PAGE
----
I note that you have failed to answer my question about how many people the world could support without modern forms of energy and the systems they sustain, but 2 billion is surely the optimistic extreme. You describe this mass cull as “a long descent” or a “retreat to a saner world”. Have you ever considered a job in the Ministry of Defence press office?
Monbiot is right of course. Kingsnorth’s world is a dark one. It’s just whenever I hear Monbiot arguing like this, there’s something about the primness of his tone, the convolutions of his clauses and the use of words like “surely” that always makes me think of Miss Jean Brodie.
But despite the misanthropy of Kingsnorth’s position, he has hit on a real achilles heel of the climate change movement. It’s never healthy to believe one thing and say another.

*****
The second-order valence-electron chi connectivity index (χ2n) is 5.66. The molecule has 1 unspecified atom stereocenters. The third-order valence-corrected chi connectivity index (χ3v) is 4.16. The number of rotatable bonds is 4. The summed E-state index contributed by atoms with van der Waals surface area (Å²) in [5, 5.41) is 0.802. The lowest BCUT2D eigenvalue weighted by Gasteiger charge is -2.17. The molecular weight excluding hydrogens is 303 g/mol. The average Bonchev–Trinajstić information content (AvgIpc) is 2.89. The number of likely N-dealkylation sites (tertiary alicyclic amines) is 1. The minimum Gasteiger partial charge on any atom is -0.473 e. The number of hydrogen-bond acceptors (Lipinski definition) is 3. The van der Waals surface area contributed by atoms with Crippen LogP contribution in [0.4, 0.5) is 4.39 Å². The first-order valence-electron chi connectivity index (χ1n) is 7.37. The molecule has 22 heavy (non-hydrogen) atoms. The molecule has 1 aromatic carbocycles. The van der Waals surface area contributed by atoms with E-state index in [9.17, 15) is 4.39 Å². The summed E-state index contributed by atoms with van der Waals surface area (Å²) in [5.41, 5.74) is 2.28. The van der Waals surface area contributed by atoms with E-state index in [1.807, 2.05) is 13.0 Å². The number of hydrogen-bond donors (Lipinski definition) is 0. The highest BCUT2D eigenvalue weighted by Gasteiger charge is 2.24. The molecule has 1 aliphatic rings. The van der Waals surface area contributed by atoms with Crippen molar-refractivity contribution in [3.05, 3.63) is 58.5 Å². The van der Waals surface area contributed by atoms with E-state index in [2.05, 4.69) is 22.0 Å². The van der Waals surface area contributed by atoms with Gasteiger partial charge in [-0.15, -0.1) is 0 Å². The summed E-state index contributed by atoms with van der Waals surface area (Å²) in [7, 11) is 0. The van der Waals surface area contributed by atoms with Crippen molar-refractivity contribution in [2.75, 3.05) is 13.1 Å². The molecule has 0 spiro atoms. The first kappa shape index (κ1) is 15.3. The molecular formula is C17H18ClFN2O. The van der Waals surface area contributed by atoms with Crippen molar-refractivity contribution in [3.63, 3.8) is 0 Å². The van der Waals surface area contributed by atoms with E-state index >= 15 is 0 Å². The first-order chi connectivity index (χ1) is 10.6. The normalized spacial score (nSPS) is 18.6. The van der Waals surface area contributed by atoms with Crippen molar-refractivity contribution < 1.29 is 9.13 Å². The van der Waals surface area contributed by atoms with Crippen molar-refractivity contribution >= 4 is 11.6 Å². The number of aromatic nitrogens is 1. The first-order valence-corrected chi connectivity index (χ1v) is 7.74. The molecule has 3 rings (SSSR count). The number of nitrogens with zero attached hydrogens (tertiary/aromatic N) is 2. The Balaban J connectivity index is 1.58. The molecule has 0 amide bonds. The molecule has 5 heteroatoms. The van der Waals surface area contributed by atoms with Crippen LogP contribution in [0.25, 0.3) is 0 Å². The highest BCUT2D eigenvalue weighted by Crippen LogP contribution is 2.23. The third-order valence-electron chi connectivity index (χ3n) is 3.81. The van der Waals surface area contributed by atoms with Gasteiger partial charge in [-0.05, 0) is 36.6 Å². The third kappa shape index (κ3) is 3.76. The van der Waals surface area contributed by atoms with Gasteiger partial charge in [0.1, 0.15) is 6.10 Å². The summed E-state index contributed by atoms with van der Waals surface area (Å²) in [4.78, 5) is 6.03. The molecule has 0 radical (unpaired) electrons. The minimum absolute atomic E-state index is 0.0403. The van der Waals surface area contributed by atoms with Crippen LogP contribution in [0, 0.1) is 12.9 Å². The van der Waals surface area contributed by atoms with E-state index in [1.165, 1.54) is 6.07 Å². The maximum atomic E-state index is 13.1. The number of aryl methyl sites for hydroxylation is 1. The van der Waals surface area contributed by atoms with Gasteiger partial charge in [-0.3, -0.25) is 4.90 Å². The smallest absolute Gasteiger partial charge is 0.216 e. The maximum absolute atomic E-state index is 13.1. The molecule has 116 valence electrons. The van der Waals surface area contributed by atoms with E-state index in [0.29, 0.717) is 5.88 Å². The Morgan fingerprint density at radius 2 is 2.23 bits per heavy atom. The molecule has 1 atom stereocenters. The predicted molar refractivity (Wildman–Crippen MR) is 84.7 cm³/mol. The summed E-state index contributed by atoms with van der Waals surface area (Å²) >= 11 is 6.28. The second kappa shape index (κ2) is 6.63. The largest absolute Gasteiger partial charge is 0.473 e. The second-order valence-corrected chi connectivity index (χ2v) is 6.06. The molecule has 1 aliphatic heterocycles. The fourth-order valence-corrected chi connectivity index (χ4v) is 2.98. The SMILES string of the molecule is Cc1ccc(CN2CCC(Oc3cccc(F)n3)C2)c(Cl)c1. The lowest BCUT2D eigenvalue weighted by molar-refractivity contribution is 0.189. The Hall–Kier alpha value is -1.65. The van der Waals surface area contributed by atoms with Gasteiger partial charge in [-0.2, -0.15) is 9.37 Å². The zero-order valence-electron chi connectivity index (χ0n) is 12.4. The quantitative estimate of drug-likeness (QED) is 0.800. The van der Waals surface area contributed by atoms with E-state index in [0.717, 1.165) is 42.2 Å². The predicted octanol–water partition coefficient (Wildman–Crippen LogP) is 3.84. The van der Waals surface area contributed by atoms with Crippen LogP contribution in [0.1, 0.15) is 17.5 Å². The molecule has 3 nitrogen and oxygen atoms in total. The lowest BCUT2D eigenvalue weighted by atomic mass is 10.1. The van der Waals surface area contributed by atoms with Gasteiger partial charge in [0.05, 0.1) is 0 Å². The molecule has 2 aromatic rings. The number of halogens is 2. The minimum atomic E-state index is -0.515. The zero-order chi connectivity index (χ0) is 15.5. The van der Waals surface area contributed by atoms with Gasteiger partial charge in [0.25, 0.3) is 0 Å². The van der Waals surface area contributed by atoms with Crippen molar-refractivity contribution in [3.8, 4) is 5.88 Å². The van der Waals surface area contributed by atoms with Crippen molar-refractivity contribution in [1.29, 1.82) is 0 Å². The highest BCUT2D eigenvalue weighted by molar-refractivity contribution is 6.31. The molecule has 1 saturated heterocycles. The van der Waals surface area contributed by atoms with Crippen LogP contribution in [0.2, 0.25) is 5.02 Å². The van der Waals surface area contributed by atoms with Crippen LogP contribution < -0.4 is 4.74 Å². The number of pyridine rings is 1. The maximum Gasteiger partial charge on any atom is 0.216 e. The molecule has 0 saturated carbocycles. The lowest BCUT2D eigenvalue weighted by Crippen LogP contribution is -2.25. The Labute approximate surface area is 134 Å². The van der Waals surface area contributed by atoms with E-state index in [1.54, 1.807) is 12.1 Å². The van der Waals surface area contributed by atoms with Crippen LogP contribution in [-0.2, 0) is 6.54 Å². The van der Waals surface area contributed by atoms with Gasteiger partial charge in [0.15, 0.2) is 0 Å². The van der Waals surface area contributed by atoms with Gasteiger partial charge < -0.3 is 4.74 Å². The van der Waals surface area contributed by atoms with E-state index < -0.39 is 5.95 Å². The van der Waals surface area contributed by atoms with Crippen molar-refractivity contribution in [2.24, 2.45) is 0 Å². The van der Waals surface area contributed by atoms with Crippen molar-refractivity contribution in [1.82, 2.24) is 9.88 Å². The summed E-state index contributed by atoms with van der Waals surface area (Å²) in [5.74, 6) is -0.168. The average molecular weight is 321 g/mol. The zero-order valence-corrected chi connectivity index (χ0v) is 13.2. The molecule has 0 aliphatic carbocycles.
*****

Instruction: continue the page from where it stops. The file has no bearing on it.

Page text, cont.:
By the by, Kingsnorth himself refers to Monbiot’s love of McCarthy’s The Road as evidence of Monbiot’s own millenarianism. Kingsnorth and I have been disagreeing about that book (see comments); he doesn’t think it’s about climate change at all. It’s one of those arguments where the only solution will be to pull McCarthy off the sidewalk and ask him himself:
EDIT. Coincidentally, Bill McKibben and Steven Colbert also danced around the same maypole on the Colbert Report, with Cobert adopting a slightly lighter form of millenarianism: “It’s game over. We should all have end of the world sex, right now. We’re all going to die!”
When Radical Nature opened, some critics bemoaned the fact that the exhibition was cloistered away from both the environment it discussed, and the audience that it deserved to reach. EXYZT’s wonderful Dalston Mill project was a clear answer to those critics